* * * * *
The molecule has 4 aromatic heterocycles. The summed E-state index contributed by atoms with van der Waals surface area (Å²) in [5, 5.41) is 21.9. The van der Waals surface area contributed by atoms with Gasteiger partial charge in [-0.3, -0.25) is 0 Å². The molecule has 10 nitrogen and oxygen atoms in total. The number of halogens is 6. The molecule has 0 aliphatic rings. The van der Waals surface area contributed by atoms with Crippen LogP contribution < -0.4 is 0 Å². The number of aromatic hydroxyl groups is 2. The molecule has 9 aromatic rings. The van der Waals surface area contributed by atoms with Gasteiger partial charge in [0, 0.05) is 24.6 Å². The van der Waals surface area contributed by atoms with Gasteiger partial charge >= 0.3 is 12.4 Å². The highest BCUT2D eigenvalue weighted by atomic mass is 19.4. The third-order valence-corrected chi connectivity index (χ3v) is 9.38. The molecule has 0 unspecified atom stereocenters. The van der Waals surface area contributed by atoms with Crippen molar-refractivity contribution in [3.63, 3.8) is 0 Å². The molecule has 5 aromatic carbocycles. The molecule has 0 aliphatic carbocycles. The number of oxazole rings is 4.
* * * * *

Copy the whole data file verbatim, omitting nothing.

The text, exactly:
The molecule has 4 aromatic heterocycles. The summed E-state index contributed by atoms with van der Waals surface area (Å²) in [5, 5.41) is 21.9. The van der Waals surface area contributed by atoms with Gasteiger partial charge in [-0.3, -0.25) is 0 Å². The molecule has 10 nitrogen and oxygen atoms in total. The number of halogens is 6. The molecule has 0 aliphatic rings. The van der Waals surface area contributed by atoms with Crippen LogP contribution < -0.4 is 0 Å². The number of aromatic hydroxyl groups is 2. The molecule has 9 aromatic rings. The van der Waals surface area contributed by atoms with Gasteiger partial charge in [0, 0.05) is 24.6 Å². The van der Waals surface area contributed by atoms with Gasteiger partial charge >= 0.3 is 12.4 Å². The highest BCUT2D eigenvalue weighted by atomic mass is 19.4. The third-order valence-corrected chi connectivity index (χ3v) is 9.38. The molecule has 0 unspecified atom stereocenters. The van der Waals surface area contributed by atoms with Crippen molar-refractivity contribution in [3.63, 3.8) is 0 Å². The molecule has 5 aromatic carbocycles. The molecule has 0 aliphatic carbocycles. The number of oxazole rings is 4.